6 Tips for beating computer eye strain
Home | 22 May 2018
Nine out of ten of Australia’s working population have access to the internet.
Unless you’re that lucky one, you spend most of your day with your eyes glued to a computer screen.
If you’re not reading and replying to emails, you’re probably watching “job-related” videos of cute puppies. All of which can lead to computer eye strain.
Here are 6 tips for avoiding this common irritation.
1. Maximise natural lighting
Let the sun shine! If you’re lucky enough to have your desk next to a window, open those blinds and turn off some of the overhead fluorescent lighting. You could start an energy saving campaign to turn off other lights in the office too. You’ll be saving the planet and your eyes!
Exposing your eyes to natural sunlight may even enhance your vision.
2. Use a monitor not a laptop
It’s so convenient. It’s how over half of employed Australians get to work in their pajamas at home using wireless networking and a laptop. However, laptops are also limited in their displays.
Smaller screens mean smaller text and more squinty eyes. You can change resolution and size on a monitor, giving your eyes a break. And it gives you more screen space to fill with useless shortcut icons!
You may also want to play with the background and font color to give better contrast to your screen. Sometimes small tweaks to these settings can help with your vision and eye strain.
3. Keep your screen at the right distance
Keep yourself at about arm’s length from your screen. Too close and your eyes tend to squint due to brightness. Too far away and you squint because the writing is now tiny. Look for that Goldilocks zone where it’s just right. Since they haven’t invented a way to send smells across the internet, putting your nose to the screen will just make you look like the office crazy person.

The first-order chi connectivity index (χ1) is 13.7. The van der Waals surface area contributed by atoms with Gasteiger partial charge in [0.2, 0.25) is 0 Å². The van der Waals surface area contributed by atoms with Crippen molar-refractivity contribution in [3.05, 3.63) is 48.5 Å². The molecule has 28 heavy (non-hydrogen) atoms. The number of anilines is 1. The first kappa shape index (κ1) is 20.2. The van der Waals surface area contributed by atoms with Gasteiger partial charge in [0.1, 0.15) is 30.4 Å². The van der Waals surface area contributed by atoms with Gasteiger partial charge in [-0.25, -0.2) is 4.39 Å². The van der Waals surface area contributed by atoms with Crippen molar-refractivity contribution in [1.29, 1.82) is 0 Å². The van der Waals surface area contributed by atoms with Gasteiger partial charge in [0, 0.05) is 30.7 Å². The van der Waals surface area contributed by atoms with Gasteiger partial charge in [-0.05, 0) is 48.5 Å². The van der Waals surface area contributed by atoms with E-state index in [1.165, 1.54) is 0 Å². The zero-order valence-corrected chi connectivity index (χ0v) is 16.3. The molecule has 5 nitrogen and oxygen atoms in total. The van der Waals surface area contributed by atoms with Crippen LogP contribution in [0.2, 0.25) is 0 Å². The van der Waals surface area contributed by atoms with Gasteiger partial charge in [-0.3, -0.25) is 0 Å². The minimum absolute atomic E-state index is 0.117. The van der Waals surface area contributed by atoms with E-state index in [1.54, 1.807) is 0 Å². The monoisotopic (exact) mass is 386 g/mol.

4. Adjust your display settings
If you find that your screen is actually brighter than the lights already on, you may need to adjust your settings. The screen brightness should be about twice your ambient light but not enough to give your eyeballs a tan. It will also save some battery life on your laptop and tablet if you reduce the brightness.
5. Get up and move around regularly
What’s good for the rest of your body is good for your eyes too. Getting away from the screen for a short time gives the eyes a break. This has the added benefit of reducing neck and shoulder strain too.
Staring out the window at the millions of mobile phone users in Australia as they dodge aimlessly through crowds is entertaining anyway.
6. Exercise your eyes
Working at your computer, you tend to blink a lot less. Just like the rest of your body, your eye muscles will become stiff if you continue to stare at the screen. Blinking also moistens the surface and clears away the dirt. Looking away from your computer every 10-20 minutes can work your eyes and allow you to spy on your office neighbours.
You can also try to stare at something up close for a minute, then far away for a minute. This will exercise the internal muscles that control focus.
92% of Australians use the internet. It doesn’t matter if you use a laptop, tablet, or desktop and monitor, you have accessed something online. Your eyes are doing a lot of work with staring and reading, and staring some more. Implementing some of these strategies can save you a headache in the end. Take care of your eyes. They still have a lot of puppy videos to watch.